(Click here for posts on geophysics and the energy industry.)
Dan Phiffer: All the water in the world.
Discover Magazine: Japanese Roots.
"Like Arabs and Jews, Koreans and Japanese are joined by blood yet locked in traditional enmity."
Onion Radio News: Exxon Paleontologists Call For Increased U.S. Fossil Production.
"The first shots were fired just after 3 p.m. during a geology class led by a graduate student."
Joke email from a colleague --
A Physicist On Valentine's Day
Every Friday after work, a physicist goes into a bar, sits in the second-to-last seat, turns to the last seat, which is empty, and asks a girl, who isn't there, if he can buy her a drink. The owner, who is used to the weird local university types, always shrugs but keeps quiet. But when Valentine's Day arrives, and the physicist makes a particularly heart-wrenching plea into empty space, curiosity gets the better of him, and he says, "I apologize for my stupid question, but surely you know there is NEVER a woman sitting in that last stool, man. Why do you persist in offering a drink to an empty space?"
The physicist replies, "Well, according to quantum physics, empty space is never truly empty. Virtual particles come into existence and vanish all the time. You never know when the proper wave function will collapse and a girl might suddenly appear there."
The owner raises his eyebrows. "Really? Interesting. But couldn't you just ask one of the girls who comes here every Friday if you could buy HER a drink? Never know -- she might say yes."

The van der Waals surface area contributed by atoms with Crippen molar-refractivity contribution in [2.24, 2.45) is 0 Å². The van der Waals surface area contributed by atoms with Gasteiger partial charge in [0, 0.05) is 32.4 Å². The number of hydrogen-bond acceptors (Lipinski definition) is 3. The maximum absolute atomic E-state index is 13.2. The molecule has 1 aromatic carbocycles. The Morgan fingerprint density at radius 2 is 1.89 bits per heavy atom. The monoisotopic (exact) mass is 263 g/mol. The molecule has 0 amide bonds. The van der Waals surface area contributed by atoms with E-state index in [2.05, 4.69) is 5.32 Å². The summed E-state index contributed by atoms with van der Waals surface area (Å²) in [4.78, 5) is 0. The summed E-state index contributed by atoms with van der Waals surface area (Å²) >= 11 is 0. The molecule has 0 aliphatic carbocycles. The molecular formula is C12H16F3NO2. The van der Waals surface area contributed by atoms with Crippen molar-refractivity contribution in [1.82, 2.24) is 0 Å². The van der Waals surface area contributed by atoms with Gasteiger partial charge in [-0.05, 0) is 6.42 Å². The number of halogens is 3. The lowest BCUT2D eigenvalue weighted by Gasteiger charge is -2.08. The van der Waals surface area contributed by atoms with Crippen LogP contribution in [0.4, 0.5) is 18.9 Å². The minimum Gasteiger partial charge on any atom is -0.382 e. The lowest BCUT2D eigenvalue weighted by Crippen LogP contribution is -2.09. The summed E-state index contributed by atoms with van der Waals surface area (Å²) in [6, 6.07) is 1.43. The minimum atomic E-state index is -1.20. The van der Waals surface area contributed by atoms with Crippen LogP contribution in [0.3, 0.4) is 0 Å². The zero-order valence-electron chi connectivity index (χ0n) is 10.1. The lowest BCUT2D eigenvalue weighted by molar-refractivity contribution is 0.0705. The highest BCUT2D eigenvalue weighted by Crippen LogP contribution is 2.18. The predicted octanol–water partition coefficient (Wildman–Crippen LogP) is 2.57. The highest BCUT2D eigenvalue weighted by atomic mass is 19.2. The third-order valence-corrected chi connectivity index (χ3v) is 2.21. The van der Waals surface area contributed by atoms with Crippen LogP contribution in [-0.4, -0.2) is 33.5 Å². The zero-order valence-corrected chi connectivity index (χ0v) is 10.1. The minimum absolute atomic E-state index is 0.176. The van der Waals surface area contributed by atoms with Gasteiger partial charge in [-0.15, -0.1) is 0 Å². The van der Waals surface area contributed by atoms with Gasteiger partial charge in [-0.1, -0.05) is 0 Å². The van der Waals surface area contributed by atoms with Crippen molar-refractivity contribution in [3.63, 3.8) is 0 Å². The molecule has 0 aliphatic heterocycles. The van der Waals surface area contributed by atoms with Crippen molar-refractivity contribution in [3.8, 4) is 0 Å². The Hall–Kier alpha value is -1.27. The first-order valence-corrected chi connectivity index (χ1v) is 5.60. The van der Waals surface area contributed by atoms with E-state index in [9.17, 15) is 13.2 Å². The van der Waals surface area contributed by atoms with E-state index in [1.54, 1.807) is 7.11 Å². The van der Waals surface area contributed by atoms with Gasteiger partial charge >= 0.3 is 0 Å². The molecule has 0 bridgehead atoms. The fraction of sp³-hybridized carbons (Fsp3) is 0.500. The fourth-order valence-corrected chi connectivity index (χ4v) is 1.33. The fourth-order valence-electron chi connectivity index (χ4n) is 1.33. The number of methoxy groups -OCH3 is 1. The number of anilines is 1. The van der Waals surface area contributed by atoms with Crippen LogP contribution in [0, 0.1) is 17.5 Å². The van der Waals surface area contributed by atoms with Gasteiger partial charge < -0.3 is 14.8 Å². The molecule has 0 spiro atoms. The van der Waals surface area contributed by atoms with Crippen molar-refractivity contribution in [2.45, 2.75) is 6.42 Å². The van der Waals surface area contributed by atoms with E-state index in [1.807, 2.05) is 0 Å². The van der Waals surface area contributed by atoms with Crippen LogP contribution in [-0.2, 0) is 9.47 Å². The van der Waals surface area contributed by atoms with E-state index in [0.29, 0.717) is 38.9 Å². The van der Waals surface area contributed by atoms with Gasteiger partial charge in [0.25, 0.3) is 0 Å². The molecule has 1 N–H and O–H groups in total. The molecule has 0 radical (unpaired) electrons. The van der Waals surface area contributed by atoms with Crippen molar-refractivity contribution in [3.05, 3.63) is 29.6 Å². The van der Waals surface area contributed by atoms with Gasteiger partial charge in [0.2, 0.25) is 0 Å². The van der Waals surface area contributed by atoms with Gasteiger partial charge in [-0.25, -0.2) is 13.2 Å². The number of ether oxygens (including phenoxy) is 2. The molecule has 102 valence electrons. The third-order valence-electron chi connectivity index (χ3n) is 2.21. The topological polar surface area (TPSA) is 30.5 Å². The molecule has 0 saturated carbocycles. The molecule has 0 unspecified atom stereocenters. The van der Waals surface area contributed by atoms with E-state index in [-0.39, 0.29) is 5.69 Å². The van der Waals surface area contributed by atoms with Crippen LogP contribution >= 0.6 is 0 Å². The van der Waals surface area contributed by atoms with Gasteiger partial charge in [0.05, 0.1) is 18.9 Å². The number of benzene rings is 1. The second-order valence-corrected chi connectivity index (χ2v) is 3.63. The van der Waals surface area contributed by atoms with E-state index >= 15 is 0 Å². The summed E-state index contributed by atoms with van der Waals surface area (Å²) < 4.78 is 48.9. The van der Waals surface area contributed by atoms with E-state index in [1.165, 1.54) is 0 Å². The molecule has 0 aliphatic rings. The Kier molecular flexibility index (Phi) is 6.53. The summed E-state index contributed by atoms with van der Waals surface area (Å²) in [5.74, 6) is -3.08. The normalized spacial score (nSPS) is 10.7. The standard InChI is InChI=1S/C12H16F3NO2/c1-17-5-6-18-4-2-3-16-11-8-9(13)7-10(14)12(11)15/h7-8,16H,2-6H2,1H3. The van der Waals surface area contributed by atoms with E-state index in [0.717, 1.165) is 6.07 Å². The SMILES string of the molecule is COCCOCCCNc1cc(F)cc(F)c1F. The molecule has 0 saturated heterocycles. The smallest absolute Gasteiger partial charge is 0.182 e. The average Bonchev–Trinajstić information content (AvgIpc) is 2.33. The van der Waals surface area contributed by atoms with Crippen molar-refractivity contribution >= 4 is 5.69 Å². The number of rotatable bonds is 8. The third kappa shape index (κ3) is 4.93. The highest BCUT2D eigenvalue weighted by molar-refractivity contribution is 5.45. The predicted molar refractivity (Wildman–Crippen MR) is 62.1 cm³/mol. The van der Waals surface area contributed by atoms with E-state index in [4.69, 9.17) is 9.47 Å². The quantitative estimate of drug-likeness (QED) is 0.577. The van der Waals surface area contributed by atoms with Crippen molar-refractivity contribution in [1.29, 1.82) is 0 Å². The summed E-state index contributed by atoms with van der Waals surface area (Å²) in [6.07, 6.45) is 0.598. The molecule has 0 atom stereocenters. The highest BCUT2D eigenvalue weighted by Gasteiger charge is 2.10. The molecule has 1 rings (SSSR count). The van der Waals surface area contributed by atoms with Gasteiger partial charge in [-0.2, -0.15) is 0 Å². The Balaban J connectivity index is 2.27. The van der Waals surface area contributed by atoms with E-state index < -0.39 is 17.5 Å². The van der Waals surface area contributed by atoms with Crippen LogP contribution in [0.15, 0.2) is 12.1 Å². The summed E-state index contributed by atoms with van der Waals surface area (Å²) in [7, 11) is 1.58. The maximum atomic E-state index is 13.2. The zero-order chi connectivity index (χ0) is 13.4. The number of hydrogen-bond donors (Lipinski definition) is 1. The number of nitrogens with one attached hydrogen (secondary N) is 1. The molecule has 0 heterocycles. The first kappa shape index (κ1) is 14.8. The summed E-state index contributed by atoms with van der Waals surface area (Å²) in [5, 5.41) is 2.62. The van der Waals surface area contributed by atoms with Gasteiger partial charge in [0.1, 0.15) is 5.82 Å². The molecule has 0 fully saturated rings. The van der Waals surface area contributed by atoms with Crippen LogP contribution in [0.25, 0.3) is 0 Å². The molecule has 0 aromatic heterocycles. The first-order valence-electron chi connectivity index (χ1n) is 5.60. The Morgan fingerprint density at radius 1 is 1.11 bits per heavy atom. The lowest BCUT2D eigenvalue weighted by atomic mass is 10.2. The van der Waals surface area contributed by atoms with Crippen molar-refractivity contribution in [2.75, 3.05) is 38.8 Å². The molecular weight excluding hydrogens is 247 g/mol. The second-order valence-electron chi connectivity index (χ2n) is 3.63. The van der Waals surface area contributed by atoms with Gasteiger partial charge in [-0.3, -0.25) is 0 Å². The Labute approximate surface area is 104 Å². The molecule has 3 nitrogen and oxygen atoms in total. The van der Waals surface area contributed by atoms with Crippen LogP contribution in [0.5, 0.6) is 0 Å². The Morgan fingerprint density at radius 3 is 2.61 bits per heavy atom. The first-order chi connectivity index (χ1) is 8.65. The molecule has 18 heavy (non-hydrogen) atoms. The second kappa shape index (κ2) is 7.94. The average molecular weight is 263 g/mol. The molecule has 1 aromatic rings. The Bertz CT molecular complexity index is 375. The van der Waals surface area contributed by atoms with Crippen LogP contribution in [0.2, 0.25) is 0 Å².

The physicist laughs. "Yeah, right. How likely is THAT to happen?"
Houston Business Journal: Mitchell Foundation starts energy initiative.
"Texas is the largest emitter of global warming pollution in the United States and, if it were a country, would be the seventh-largest emitter in the world, the foundation said."
I should mention something about Bobby Knight's retirement from coaching --
NYT: Knight's Greatest Hits.
> Good riddance!
Another reason to be glad I pay for a subscription to the Wall Street Journal --
WSJ (subscription): For Vietnamese, The Year of the Rat Starts With Lunch.
"Rat may taste like chicken, but with a tiny rat drumstick between your fingers, it's hard to pretend it really is." ...
"And despite a 1998 government ban on cat consumption enacted to control the rat population, felines are also sometimes eaten at some restaurants; on menus, they appear as ‘little tiger.’"